Day 27: Ibukunoluwa #28DayChallenge

Today’s post is for my second son, Samuel Ibukunoluwa. Almost two years ago, I wrote and posted a poem for my first son, Lemuel Ayomide, who was a little over a year old at the time. You can read it here. Now I have written one for Samuel who turns 1 in a few days (whose name Ibukunoluwa means “The Lord’s Blessing”, and who I call Little Lion). It’s been such a joy to watch him and his brother grow, and we are grateful for such gifts from God, and for the privilege of raising them to become wise, courageous men.

IBUKUNOLUWA

The blessing of the Lord that makes rich
And brings no sorrows with it

Planted by the river, your leaves never wither
Instead, your fruits spring forth in season

A bundle of blessings, crafted with precision
You cry, and then laugh, and then cry again

Passionate tears that melt our delicate hearts
Ringing laughter that brightens up our days

As a river floods its banks in the rainy season
So you overwhelmed us on your arrival

From a tiny helpless baby, we watched you grow
Into a fearless toddler, determined to discover

Yet we see you going much farther, becoming
Through knowledge, a mighty man of valor

I hope you enjoyed the poem. I’d like to hear your thoughts about it in the comments. Although it has been quite a stretch for me, but I am finally wrapping up my 28-day challenge tomorrow. So excited about this! Thanks for reading, and I will see you tomorrow!

Blessed are those who Mourn

Blessed are those who mourn, for they will be comforted (Matt. 5:4, NIV)

Hello! Happy New Year to you. I hope your 2022 is coming along well. I pray it will be a year of growth and maturity in your faith, one without limits and boundaries. I pray that through God’s wisdom you will exceed your greatest imagination in your work and experience God’s fulness in every aspect of your life every day.

I wanted to take a few moments to share some things I have been learning with you. In the first quarter of this year, we have been focusing on “The Beatitudes” in my local church. The Beatitudes reflect the ideals of God’s kingdom. Through them, Jesus teaches us who is considered blessed, lucky, or enviable by God’s standard – and they are opposite to what an average human being would imagine!

For today, I will focus on one beatitude, “Blessed are those mourn”. The mere suggestion that one who mourns is blessed is bizarre to many of us. How should we consider a sorrowful person blessed? We all want to be happy always. Why then does the Lord call one who mourns “blessed”? Because they will be comforted? As sensible as that sounds, being comforted only sounds like a remedy for the problem. Should we not consider one who does not have to mourn blessed? Of course, Jesus is not asking that we create situations where we mourn, he is only speaking to the blessedness of those who find themselves in such experiences (usually, all of us, at one point or the other).

We must recognize that equity and justice are key elements of God’s kingdom. So, God’s purpose is always to give disadvantaged people the opportunity to be restored to a state others exist in. This is the first key message behind this beatitude. The Lord recognizes that human life is often besieged by sorrow, so he reaches out to tell those who mourn or grieve that they will receive comfort. The unique blessedness of such comfort is that it is the Lord Himself who brings them comfort, and this enables them to comfort others (2 Cor. 1:4). Experiencing God’s comfort also brings us into a closer relationship with him, so our lives reflect His wisdom and guidance in our daily choices and decisions.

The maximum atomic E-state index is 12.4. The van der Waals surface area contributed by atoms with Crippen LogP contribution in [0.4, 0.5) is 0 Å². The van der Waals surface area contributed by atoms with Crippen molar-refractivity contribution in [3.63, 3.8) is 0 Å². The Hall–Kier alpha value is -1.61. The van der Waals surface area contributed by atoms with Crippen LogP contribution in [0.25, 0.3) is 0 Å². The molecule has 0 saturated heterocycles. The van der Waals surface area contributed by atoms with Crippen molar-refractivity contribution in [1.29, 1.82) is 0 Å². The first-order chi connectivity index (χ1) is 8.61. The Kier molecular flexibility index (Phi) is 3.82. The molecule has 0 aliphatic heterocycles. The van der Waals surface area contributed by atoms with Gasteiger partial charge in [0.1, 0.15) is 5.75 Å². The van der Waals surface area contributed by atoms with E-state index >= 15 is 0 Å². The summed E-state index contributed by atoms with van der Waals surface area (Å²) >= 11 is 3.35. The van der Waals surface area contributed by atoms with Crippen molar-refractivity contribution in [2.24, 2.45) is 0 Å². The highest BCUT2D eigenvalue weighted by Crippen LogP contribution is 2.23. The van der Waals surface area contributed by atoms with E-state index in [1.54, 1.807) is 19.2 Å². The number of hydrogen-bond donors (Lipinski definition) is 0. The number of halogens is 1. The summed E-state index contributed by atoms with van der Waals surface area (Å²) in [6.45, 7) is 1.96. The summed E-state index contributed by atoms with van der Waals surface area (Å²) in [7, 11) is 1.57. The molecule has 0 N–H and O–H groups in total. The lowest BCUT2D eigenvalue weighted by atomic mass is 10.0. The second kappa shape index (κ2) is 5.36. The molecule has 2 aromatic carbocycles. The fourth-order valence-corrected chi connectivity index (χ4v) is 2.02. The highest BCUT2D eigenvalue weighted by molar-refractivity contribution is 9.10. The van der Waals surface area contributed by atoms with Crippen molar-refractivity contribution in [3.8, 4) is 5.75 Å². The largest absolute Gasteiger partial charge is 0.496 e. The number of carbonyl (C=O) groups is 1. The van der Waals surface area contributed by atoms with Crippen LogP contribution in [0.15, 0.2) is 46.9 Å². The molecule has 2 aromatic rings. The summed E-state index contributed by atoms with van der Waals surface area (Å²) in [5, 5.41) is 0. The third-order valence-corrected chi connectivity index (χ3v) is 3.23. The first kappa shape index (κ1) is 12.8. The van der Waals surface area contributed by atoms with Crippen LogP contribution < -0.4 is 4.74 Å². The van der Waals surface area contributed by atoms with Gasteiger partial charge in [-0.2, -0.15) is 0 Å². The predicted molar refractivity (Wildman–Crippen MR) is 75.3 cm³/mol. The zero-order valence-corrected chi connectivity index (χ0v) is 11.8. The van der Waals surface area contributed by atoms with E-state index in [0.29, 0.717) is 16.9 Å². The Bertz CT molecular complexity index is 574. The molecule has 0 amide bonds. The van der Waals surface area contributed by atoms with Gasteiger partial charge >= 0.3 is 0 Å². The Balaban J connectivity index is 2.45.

As humans, we are born naked and possess nothing. We then begin to acquire knowledge, relationships, possessions, and wealth. If we lose any of these during our lives, it brings us grief or causes us to mourn. Especially painful is the loss of a loved one. Yet that very loss is a reminder of whence we came and an opportunity to draw near to God as we attempt to fill the void. Indeed, loss finds a place in God’s plan for our lives – tough as that can be to say or accept. Our drawing near to God in moments of grief is a unique experience that allows God to touch, not just our thoughts or desires, but our emotions, raw as they may be. We experience true divine healing as God opens our hearts to love beyond loss(es).

A second key message tied to the blessedness of mourning is the message of repentance. Sin draws us away from God and leads to the loss of the greatest thing in life – our connection with God. And so, it is those who truly recognize and mourn this unique loss, mourning their depravity and fallen nature, their wickedness, and moral failures, that can truly be considered blessed because then they find divine comfort in forgiveness of sins and restoration to God. (Psa. 32:1-2). Such people arise with zeal for the Lord and with a determination to help restore others to God because they know the difference between darkness and light. One who mourns or grieves for their sins is truly blessed!

Mourning, whether for our natural losses or our sins (the sins of others) is considered a blessing only because it provides an opportunity for God to comfort us and strengthen our relationship with him. In moments of grief, we experience God’s nearness the most, because we are at our most vulnerable. But if we do not draw near to God in those moments, then the mourning goes to waste and there is no blessedness. May God draw our heart to repentance concerning sins we have glossed over, and may He truly bring us comfort if/when we experience natural losses. Amen!

God is near to those who are broken-hearted and saves such as have a contrite spirit (Psa. 34:18, NKJV)